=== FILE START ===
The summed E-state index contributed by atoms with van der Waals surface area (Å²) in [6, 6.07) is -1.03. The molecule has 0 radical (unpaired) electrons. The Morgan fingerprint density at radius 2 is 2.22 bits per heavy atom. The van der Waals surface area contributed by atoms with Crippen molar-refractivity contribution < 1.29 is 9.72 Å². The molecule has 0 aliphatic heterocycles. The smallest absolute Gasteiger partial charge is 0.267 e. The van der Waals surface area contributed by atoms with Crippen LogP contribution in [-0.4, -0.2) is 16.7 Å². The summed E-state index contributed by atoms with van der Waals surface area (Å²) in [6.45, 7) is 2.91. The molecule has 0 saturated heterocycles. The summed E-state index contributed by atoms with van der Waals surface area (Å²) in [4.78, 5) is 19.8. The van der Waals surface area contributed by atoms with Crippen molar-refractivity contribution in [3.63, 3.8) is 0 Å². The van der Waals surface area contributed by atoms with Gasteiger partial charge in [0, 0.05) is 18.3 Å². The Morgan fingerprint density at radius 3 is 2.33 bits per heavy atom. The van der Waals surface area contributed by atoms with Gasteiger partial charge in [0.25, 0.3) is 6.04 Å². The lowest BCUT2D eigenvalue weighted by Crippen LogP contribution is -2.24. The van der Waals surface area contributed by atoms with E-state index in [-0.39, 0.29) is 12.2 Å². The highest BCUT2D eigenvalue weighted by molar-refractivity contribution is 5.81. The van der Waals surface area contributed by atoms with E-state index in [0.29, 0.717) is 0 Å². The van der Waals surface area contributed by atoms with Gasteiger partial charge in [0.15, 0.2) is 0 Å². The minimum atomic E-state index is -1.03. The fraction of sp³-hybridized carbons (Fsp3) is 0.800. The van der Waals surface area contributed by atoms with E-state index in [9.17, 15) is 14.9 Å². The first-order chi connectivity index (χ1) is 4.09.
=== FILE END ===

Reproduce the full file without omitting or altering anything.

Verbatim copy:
The summed E-state index contributed by atoms with van der Waals surface area (Å²) in [6, 6.07) is -1.03. The molecule has 0 radical (unpaired) electrons. The Morgan fingerprint density at radius 2 is 2.22 bits per heavy atom. The van der Waals surface area contributed by atoms with Crippen molar-refractivity contribution < 1.29 is 9.72 Å². The molecule has 0 aliphatic heterocycles. The smallest absolute Gasteiger partial charge is 0.267 e. The van der Waals surface area contributed by atoms with Crippen LogP contribution in [-0.4, -0.2) is 16.7 Å². The summed E-state index contributed by atoms with van der Waals surface area (Å²) in [6.45, 7) is 2.91. The molecule has 0 saturated heterocycles. The summed E-state index contributed by atoms with van der Waals surface area (Å²) in [4.78, 5) is 19.8. The van der Waals surface area contributed by atoms with Crippen molar-refractivity contribution in [3.63, 3.8) is 0 Å². The van der Waals surface area contributed by atoms with Gasteiger partial charge in [0, 0.05) is 18.3 Å². The Morgan fingerprint density at radius 3 is 2.33 bits per heavy atom. The van der Waals surface area contributed by atoms with Gasteiger partial charge in [0.25, 0.3) is 6.04 Å². The lowest BCUT2D eigenvalue weighted by Crippen LogP contribution is -2.24. The van der Waals surface area contributed by atoms with E-state index in [-0.39, 0.29) is 12.2 Å². The highest BCUT2D eigenvalue weighted by molar-refractivity contribution is 5.81. The van der Waals surface area contributed by atoms with E-state index in [0.29, 0.717) is 0 Å². The van der Waals surface area contributed by atoms with Gasteiger partial charge in [0.15, 0.2) is 0 Å². The minimum atomic E-state index is -1.03. The fraction of sp³-hybridized carbons (Fsp3) is 0.800. The van der Waals surface area contributed by atoms with E-state index in [9.17, 15) is 14.9 Å². The first-order chi connectivity index (χ1) is 4.09.